Onwards: The Path Forward for an Electric School Bus
By: Patty L. Buchanan
How can we be working so hard to educate the upcoming generation to take their place in a world that they may not be able to thrive in? More precisely how can we, in a School District of 1,625 students with a nearly $50M voter-approved budget, opt to continue to add perilous emissions to our atmosphere that disproportionately harm the most vulnerable, when we have a way to transport students by vehicles that have near zero carbon emissions, save money, and improve health?
Croton100 led a campaign to oppose Proposition 3 (a $225,000 transportation bond request) on the School District’s June 9 ballot; it passed by a relatively small margin compared to the other budget items on the ballot. Croton100 had asked residents to use their vote to tell the Croton School District not to borrow money to buy any more fossil fuel buses. The ballot results were as follows: 1,687 Yes votes for the overall budget and 487 No votes; 1,252 people voted Yes for Proposition 3, while 885 voted No. The Library budget that was also on the ballot passed by a vote of 1,712 Yes votes over 419 No votes.
Accordingly, the Transportation Proposition passed by only 59% of the votes. This is a remarkable outcome. Prior transportation bonds passed by about 80% voter approval. Another stand-out of the ballot results is the No votes on the Transportation Proposition (41%) were significantly more than the No votes for the overall budget (22%) and the No votes on the Library budget (20%).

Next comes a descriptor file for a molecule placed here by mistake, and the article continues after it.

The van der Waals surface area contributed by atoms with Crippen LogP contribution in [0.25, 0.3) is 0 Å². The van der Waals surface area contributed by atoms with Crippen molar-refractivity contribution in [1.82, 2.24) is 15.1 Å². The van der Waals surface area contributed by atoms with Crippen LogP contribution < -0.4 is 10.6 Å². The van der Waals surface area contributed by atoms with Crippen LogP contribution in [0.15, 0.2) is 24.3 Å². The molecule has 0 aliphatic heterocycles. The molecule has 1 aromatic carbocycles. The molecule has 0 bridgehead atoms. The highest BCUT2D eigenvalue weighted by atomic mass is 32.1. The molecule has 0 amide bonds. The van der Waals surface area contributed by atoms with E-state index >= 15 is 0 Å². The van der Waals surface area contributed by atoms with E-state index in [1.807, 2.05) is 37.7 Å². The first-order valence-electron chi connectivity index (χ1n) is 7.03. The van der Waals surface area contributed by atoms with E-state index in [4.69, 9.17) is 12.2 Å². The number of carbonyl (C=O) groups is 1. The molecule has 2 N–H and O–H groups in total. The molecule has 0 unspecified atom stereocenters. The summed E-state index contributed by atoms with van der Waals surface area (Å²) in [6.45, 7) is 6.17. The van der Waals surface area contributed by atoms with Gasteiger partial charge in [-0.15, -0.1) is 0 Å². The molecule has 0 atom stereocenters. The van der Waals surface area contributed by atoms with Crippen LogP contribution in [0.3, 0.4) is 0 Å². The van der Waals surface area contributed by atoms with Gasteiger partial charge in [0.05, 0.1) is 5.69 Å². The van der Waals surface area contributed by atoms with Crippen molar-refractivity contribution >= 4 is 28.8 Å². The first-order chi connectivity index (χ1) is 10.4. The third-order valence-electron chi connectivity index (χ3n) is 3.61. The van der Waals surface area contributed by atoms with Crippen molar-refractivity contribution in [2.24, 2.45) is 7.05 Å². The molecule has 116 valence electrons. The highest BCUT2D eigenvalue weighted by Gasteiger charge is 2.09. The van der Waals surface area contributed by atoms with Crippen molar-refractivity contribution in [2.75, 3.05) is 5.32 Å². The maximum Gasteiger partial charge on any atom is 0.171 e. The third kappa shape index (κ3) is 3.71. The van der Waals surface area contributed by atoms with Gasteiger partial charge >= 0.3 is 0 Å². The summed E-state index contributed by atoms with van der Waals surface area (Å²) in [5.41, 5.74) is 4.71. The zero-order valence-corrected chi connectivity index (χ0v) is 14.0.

This means some people had stronger negative views of the Transportation Bond Proposition rather than simply being opposed to spending money. Put another way, 1,687 people voted in favor of the overall school budget, but only 1,252 voted in favor of Proposition 3, which is a difference of 435 votes. One would reasonably expect that voters in favor of education expenditures and school bus expenditures would closely align. But, because 435 people favored the overall budget, but not the Transportation bond, it is reasonable to interpret these results to mean that there is a significant portion of voters who do not want the School to buy another gas bus.
Our campaign had even wider impact. Through our Facebook advertising, we reached over 14,000 people within 15 miles of our 10520 zip code. People from other School Districts have heard about our campaign and are asking their School Districts to electrify their transportation fleets. We had six letters to the Editor in our local newspaper in opposition to the School’s plans to purchase a new gas bus, without any counter arguments in favor of the School buying another fossil fuel bus.
As the Campaign Leader, I have been inspired by the positive support this campaign has been receiving. Croton100 will continue to try to persuade the School that purchasing an electric school bus now is feasible and the right thing to do. We have been encouraged by the School’s willingness to accept new information that we have developed and shared with them. Along the way, Croton100 has been updating its Frequently Asked Questions and Answers about electric school buses, and we have added documents about e-school buses in our Resources Tab.
Here’s what I ask of you. Stay with us on this journey, check-in on developments by visiting our website, follow us on social media, bounce back to our Blog space for perspectives on this campaign and our other carbon reduction progress, and of course, join our electric vehicle campaign or other Croton100 campaigns.
Using your voice to protect the atmosphere from accumulating unnecessary green house gases is one step you can take towards being the change you want to see in the world.